World Bulletin/News Desk
A total of 50 members from former Iraqi President Saddam Hussein's Baath Party were killed by Iraqi army on Saturday in an air raid on the northern city of Tikrit, according to an Iraqi official who spoke on condition of anonymity.
Among the killed was Izzat Ibrahim al-Douri, the son of Saddam's fugitive former deputy Izzat Ibrahim al-Douri -- the current leader of the outlawed Baath Party, -- the official said.
"After receiving intelligence on a meeting of these leaders in a house in Tikrit, anti-terror squads raided the house in coordination with the air force, killing all 50 members there,“ said the official.
Until a U.S.-led invasion toppled Saddam in 2003, the Baath Party had maintained a tight grip on the country for more than three decades.
The party was founded in Syria in 1943 espousing an Arab nationalist ideology called Baathism, and then extended its branch to Iraq.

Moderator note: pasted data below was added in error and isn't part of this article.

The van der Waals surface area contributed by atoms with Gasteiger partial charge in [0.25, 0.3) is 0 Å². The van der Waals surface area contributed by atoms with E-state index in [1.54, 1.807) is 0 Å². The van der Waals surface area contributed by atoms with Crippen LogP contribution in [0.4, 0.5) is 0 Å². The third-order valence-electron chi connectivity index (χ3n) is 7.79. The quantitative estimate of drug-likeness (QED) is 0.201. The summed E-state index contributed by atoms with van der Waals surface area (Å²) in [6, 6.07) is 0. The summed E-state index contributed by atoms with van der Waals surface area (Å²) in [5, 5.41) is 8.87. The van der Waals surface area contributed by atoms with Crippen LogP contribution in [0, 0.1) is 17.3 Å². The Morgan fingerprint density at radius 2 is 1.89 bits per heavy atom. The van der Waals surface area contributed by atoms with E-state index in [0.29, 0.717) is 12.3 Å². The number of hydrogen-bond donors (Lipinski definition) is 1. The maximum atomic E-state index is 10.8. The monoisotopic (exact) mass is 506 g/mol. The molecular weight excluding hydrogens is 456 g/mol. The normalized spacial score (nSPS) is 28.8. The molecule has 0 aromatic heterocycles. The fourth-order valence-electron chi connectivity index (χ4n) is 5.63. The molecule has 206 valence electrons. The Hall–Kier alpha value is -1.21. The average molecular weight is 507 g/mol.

Tikrit was the home city of Saddam Hussein's powerful tribe.
Blasts in Baghdad
In Baghdad, six people were killed and 13 wounded in two separate blasts, said a security source.
"Four people were killed and eight injured in a car blast in Tarmiyah area, north of Baghdad, and another blast in Al-Jihad neighborhood southwest of the city left two people dead and five wounded," said the source.
Since Tuesday, the Islamic State of Iraq and the Levant, or ISIL, which has developed into a formidable force inside Syria, has extended its reach in Iraq, gaining near-complete control of the northern Iraqi city of Tikrit and seizing Mosul, Iraq’s second-largest city.
The group seized large swaths of western Iraq’s Anbar Province in January, including much of Fallujah and parts of Ramadi, flashpoints of the U.S.-led war in 2003.
Iraq has seen a marked increase in sectarian violence between Sunni and Shia Muslims in recent months, which the Iraqi government blames on ISIL.
Last Mod: 14 Haziran 2014, 11:58